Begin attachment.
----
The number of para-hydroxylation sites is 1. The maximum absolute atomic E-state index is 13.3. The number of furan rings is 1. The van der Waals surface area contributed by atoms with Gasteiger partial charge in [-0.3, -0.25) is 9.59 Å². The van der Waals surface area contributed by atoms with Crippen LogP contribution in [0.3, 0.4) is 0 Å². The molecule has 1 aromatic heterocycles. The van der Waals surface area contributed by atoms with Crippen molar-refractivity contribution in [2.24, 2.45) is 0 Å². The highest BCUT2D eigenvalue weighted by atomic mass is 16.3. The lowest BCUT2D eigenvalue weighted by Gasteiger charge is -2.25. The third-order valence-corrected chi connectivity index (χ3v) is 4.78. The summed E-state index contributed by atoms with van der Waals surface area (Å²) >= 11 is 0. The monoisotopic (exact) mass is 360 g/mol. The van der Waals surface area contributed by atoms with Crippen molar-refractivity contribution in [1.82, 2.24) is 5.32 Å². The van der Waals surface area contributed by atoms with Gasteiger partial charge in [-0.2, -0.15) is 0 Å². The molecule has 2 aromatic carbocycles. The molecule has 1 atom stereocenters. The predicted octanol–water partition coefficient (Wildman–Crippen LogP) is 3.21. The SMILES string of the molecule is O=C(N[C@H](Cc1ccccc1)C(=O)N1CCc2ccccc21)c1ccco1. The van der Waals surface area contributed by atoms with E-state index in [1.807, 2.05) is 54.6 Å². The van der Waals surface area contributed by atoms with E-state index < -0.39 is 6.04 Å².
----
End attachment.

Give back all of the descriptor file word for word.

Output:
The number of para-hydroxylation sites is 1. The maximum absolute atomic E-state index is 13.3. The number of furan rings is 1. The van der Waals surface area contributed by atoms with Gasteiger partial charge in [-0.3, -0.25) is 9.59 Å². The van der Waals surface area contributed by atoms with Crippen LogP contribution in [0.3, 0.4) is 0 Å². The molecule has 1 aromatic heterocycles. The van der Waals surface area contributed by atoms with Crippen molar-refractivity contribution in [2.24, 2.45) is 0 Å². The highest BCUT2D eigenvalue weighted by atomic mass is 16.3. The lowest BCUT2D eigenvalue weighted by Gasteiger charge is -2.25. The third-order valence-corrected chi connectivity index (χ3v) is 4.78. The summed E-state index contributed by atoms with van der Waals surface area (Å²) >= 11 is 0. The monoisotopic (exact) mass is 360 g/mol. The van der Waals surface area contributed by atoms with Crippen molar-refractivity contribution in [1.82, 2.24) is 5.32 Å². The van der Waals surface area contributed by atoms with Gasteiger partial charge in [-0.2, -0.15) is 0 Å². The molecule has 2 aromatic carbocycles. The molecule has 1 atom stereocenters. The predicted octanol–water partition coefficient (Wildman–Crippen LogP) is 3.21. The SMILES string of the molecule is O=C(N[C@H](Cc1ccccc1)C(=O)N1CCc2ccccc21)c1ccco1. The van der Waals surface area contributed by atoms with E-state index in [1.807, 2.05) is 54.6 Å². The van der Waals surface area contributed by atoms with E-state index < -0.39 is 6.04 Å².